Israel's 60th birthday seems like a never-ending celebratory extravaganza, but it's only because we love her so much! Here is one more opportunity to bask in the glory of the Holy Land during the Skirball Center's "Israel turns 60!" -- a party for the whole family, where kids can design colorful birthday cards and eat scrumptious frosted cake. Learn a fact or two about Israel's multiculturalism and history, and don't forget to wear your blue-and-white party hat! Sun. 11 a.m.-4 p.m. Free. Skirball Cultural Center, 2701 N. Sepulveda Blvd., Los Angeles. (310) 440-4500. http://www.skirball.com.
Pack a hearty lunch because you'll need lots of energy when heading out to the Huntington Beach harbor for some vigorous kayaking, organized by The Jewish Federation of Orange County's Young Leadership Division. Singles and couples in their mid-20s to 40s are invited to spend a day paddling kayaks through the glistening ocean waters while socializing with other young professionals who enjoy outdoor adventures. Look forward to getting involved in another energetic social networking group, GersherCity Long Beach, who will be partaking in the fun. Sun. 11 a.m.-2 p.m. $15. Malibu Kayaks, 16910 Pacific Coast Highway, Huntington Beach. (949) 435-3484. http://www.jewishorangecounty.org.
Recreation therapist Roberta Gold has put her own twist on the cliche "laughter is the best medicine." Her professional motto is "Laughter for the Health of It," which she developed into a full-fledged humor operation, dispensing practical advice on how to approach life with a sense of humor. Gold will be featured in a guest lecture, "The Power of Laughter," hosted by the Simi Valley Hadassah Group and Congregation B'nai Emet Sisterhood, where she will offer hands-on activities that will teach you how to cool down hot situations by using humor to improve communication. Sun. 2-4 p.m. Free. Mount Sinai Park, Ziegler Center, 6150 Mount Sinai Drive, Simi Valley. (818) 882-4420 or email@example.com.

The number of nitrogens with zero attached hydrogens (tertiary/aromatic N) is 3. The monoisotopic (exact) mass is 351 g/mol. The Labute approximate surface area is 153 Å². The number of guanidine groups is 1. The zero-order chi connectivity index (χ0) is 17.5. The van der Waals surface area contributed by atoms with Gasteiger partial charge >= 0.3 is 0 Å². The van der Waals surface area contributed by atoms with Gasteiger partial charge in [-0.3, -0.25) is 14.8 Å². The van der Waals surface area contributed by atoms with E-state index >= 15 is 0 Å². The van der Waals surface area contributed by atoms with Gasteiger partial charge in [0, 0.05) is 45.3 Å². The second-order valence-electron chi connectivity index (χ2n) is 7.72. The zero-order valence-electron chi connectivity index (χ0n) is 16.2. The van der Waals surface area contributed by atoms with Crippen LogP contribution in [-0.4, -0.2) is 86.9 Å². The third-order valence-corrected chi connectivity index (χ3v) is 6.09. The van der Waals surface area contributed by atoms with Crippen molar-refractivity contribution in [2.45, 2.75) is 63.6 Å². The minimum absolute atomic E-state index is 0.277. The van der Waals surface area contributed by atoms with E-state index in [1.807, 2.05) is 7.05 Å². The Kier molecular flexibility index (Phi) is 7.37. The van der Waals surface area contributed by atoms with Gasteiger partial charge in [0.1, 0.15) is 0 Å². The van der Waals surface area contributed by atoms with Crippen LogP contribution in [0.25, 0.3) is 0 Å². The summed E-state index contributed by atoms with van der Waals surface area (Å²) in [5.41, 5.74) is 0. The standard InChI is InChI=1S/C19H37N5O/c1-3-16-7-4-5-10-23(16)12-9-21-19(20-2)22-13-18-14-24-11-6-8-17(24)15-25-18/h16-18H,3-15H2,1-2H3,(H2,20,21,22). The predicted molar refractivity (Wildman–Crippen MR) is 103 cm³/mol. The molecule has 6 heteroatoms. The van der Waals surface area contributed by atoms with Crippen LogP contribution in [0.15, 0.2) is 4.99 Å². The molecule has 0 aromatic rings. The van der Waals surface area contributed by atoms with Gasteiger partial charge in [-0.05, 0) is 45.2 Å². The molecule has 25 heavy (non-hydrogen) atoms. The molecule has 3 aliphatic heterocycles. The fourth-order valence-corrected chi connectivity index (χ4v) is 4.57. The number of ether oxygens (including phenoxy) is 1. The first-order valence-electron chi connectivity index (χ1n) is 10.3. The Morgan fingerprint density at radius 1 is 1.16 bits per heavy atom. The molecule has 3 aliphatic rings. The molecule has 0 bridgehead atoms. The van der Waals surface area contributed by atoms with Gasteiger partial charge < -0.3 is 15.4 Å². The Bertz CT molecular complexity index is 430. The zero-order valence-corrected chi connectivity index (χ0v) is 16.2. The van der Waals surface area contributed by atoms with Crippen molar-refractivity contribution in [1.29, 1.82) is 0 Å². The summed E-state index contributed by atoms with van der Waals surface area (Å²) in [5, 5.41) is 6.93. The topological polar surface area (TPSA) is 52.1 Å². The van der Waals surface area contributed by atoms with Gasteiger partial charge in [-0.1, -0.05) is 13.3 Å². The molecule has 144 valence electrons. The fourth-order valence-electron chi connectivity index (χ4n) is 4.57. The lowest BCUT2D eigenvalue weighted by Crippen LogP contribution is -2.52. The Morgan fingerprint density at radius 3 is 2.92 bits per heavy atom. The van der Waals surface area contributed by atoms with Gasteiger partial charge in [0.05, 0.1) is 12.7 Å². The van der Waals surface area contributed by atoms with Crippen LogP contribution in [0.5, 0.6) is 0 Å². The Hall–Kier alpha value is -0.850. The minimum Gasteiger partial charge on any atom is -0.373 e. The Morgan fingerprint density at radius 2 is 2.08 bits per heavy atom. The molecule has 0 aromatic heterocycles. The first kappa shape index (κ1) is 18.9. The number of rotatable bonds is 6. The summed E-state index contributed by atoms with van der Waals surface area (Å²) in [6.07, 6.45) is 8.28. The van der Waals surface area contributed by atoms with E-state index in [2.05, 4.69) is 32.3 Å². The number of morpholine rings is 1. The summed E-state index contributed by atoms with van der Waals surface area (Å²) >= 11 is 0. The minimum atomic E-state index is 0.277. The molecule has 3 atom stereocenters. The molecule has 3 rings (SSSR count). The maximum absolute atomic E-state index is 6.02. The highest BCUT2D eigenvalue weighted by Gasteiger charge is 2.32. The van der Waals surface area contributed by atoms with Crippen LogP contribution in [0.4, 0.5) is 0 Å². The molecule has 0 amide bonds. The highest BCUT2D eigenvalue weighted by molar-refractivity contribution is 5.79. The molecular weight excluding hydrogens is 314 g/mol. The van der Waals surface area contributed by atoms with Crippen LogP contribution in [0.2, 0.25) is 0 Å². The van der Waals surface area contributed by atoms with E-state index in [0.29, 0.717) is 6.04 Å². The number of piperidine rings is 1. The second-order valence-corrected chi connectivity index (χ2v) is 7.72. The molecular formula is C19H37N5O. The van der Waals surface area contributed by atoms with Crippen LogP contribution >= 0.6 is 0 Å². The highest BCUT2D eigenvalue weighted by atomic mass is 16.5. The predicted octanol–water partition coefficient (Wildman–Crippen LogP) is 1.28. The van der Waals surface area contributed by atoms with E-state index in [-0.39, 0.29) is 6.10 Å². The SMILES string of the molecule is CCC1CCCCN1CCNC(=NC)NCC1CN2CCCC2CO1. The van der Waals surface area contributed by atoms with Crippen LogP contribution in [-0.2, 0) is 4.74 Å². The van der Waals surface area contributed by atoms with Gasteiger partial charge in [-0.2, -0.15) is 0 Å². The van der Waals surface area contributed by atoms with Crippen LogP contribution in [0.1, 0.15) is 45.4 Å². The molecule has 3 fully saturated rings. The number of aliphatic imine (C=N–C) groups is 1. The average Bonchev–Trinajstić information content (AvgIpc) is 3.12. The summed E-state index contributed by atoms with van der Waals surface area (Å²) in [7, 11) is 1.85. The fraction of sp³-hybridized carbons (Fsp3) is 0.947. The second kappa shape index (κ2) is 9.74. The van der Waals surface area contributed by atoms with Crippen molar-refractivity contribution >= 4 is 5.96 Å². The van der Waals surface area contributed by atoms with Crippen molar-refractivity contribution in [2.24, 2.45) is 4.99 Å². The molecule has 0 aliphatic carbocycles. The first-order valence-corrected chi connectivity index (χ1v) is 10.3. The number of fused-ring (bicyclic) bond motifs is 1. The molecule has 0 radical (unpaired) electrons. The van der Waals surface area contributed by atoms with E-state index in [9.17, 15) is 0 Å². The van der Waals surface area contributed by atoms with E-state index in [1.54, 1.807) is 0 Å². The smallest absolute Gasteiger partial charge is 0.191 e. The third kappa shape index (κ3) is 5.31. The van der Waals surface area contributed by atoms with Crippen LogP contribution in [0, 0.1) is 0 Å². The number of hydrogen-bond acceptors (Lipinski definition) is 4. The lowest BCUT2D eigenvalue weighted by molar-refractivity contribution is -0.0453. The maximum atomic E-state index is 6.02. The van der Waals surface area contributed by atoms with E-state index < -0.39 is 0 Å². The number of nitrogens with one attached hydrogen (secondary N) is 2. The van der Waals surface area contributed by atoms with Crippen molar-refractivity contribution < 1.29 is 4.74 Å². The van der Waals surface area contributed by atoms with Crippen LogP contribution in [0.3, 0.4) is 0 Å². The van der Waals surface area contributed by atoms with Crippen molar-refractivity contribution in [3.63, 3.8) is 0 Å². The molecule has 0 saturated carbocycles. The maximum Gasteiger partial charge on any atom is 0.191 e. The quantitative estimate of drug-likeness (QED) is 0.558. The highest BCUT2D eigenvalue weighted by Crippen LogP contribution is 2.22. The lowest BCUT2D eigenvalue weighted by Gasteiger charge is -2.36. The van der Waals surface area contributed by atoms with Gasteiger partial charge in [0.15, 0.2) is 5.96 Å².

Cancel any previously made plans and put on your Sunday (or in our case, Saturday) best because you won't want to miss the Showtime Cabaret Theatre's presentation of "Shake, Rattle and Roll." Transporting you back to a simpler time before cell phones and computers, the performance will take you on a journey through the 1950s and the joys of poodle skirts and Elvis. Sway to the tunes of your past -- audience participation is highly encouraged -- along with the rest of the Shaarei Tefila Senior trip participants. Tue. 11 a.m. (bus leaves). $45 (includes lunch and show). Shaarei Tefila, 7269 Beverly Blvd., Los Angeles. RSVP required; call Lita (818) 360-6889. http://www.showtimecabaret.com/
The Nation's investigative reporter Michael T. Klare argues that there is an unquestionable link between U.S. foreign policy and the quest for oil. "Blood and Oil" is a documentary based on Klare's book of the same name, which delves into American energy and military policies going back to World War II, when FDR legitimized the autocratic Saudi royal family. America's dependence on oil and its presidents' willingness to do anything to keep the supply flowing is dangerous and real, Klare writes. Watch this important documentary and stay for a discussion. Tue. 7:30 p.m. $5 (suggested donation). Workmen's Circle, 1525 S. Robertson Blvd., Los Angeles. (310) 552-2007. http://www.circlesocal.org.